Symmetrical cement-rendered courthouse of 1877/8 with moulded gable pediment, round arched windows and perforated parapets to flanking lower wings and arcaded entrance porch. Iron picket fence and gates on street frontage are included.
Court House Classified: 'Local' 21/05/1959
Part of Castlemaine Historic Area B4894
Castlemaine grew as a result of the discovery of gold along Forest Creek in July, 1851. By December of that year the population on the field was greater than that of Melbourne. In 1852 Mr Templeton surveyed the township of Castlemaine and in 1853 the first auction of the town site was held.
The Castlemaine goldfield was allegedly the richest alluvial goldfield in the world. Such was the prosperity of the diggers that the townsfolk were optimistically expectant of Castlemaine becoming Victoria's second city. The prosperity of the diggers and the optimistic townsfolk is reflected in the high number of imposing buildings erected in the first few years of the town's life. However, the rich alluvial diggers were worked out within 15-20 years. From the 1870's the town's population began to drift away, but they left behind a rich legacy of the town's former prosperity in the form of its buildings.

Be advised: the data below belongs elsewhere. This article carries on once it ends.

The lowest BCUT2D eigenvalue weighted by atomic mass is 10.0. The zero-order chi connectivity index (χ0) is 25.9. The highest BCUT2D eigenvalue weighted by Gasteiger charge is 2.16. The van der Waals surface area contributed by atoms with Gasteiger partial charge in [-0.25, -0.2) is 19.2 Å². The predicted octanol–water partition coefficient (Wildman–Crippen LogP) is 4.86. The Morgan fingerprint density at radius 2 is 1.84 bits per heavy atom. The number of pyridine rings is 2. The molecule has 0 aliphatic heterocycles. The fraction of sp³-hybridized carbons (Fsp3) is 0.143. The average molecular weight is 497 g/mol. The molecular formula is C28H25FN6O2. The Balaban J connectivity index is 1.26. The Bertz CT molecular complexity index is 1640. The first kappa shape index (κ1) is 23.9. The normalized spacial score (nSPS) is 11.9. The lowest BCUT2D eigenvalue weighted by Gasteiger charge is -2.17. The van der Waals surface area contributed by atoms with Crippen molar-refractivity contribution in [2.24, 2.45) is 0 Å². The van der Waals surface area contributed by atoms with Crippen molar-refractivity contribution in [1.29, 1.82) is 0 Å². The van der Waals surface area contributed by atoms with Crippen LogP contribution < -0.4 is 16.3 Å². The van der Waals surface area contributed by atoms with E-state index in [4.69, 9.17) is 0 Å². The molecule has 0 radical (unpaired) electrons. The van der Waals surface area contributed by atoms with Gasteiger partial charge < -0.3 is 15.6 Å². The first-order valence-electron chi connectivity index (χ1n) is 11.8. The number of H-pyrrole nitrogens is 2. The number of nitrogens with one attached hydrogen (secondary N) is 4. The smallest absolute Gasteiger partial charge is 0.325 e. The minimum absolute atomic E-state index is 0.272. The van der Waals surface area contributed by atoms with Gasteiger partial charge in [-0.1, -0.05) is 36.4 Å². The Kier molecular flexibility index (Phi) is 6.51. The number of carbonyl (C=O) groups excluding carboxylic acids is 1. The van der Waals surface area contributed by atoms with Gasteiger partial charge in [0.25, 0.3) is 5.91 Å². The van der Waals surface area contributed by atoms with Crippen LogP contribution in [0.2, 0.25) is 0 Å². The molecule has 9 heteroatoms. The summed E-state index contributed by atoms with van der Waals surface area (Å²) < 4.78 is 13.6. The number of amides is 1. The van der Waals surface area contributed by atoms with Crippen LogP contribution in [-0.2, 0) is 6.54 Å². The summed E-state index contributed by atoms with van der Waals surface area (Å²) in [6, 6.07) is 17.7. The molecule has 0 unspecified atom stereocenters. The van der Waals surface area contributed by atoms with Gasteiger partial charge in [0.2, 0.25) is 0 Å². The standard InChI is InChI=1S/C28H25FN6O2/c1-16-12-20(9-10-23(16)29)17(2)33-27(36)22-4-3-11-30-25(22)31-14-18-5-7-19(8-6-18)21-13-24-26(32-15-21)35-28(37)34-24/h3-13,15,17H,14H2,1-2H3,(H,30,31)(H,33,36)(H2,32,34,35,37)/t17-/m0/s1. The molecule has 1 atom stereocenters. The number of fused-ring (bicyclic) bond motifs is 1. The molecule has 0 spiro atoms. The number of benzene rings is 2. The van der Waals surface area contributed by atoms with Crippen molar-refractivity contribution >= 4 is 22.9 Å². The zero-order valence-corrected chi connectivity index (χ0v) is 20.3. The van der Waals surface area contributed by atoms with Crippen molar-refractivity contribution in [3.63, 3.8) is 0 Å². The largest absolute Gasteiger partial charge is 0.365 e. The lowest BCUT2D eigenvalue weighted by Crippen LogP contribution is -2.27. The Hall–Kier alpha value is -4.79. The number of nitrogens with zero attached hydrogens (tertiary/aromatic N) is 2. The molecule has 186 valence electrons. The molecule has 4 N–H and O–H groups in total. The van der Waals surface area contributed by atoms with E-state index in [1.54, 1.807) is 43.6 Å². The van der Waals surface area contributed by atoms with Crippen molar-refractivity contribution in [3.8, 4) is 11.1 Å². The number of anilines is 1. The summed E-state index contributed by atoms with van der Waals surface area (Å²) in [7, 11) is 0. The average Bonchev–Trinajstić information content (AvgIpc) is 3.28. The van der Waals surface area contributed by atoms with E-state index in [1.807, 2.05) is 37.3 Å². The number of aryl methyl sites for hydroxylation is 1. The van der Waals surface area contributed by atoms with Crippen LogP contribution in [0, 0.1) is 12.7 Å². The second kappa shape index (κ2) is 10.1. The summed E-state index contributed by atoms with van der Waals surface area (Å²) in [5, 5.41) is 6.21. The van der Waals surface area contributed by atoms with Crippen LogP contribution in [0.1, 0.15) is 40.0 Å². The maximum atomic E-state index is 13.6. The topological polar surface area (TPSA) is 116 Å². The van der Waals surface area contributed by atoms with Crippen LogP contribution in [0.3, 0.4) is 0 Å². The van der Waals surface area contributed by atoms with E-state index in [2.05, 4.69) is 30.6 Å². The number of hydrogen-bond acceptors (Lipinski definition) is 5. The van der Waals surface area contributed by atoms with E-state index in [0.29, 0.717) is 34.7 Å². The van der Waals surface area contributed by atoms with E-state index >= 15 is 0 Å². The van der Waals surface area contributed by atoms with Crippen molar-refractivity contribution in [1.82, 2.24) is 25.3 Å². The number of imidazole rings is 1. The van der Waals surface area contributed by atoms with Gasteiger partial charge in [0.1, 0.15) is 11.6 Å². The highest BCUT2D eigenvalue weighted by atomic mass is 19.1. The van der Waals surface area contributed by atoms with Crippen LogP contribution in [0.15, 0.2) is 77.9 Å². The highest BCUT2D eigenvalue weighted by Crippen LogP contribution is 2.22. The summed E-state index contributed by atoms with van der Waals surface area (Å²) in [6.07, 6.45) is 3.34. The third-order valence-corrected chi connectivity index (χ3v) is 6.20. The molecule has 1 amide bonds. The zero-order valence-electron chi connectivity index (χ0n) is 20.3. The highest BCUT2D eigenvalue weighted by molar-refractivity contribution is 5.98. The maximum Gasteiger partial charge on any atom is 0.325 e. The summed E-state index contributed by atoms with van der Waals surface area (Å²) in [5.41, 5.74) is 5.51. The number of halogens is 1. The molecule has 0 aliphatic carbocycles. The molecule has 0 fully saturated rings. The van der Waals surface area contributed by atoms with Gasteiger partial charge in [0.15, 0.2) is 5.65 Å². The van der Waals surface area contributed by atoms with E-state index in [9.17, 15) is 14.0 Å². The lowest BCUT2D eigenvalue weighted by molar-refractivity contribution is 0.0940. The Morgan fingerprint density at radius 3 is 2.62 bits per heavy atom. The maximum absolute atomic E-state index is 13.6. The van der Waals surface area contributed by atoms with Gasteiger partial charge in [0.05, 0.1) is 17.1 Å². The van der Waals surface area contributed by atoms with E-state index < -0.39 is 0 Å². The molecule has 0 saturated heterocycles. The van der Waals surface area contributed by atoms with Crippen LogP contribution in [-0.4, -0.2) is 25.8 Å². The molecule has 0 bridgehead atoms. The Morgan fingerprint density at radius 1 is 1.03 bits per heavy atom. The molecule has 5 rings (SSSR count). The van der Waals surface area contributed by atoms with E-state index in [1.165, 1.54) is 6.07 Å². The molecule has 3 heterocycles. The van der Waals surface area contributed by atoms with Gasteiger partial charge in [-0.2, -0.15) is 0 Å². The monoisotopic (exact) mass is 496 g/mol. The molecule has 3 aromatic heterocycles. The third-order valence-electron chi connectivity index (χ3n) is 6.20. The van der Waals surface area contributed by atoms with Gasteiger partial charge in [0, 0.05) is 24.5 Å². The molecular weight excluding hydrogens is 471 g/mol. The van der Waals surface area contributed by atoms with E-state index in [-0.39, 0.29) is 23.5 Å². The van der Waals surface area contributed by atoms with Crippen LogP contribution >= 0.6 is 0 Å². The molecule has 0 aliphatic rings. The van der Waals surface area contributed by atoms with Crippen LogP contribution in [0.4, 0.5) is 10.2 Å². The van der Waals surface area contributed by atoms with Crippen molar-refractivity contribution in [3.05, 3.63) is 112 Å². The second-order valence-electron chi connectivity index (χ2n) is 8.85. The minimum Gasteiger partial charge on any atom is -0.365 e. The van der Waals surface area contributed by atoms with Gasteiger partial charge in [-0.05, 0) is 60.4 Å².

Within the Castlemaine Historic Area may be found many items of significance. These range from intact nineteenth century streetscapes composed of imposing public buildings to simple miner's cottages. Within the historic area there are a number of identifiable component areas, each telling an important part of the history of Castlemaine. In addition, there are many other items of significance outside of these areas, but still within the historic area. These include the former steam flourmill, the Church of England, the Congregational Church and Forest and Barkers Creeks.
Despite the town's topographical confinements to the valley of the two creeks, the wide streets and large buildings convey an atmosphere of grand spaciousness in this central Victorian goldfields town.
Group Classified: 06/12/1982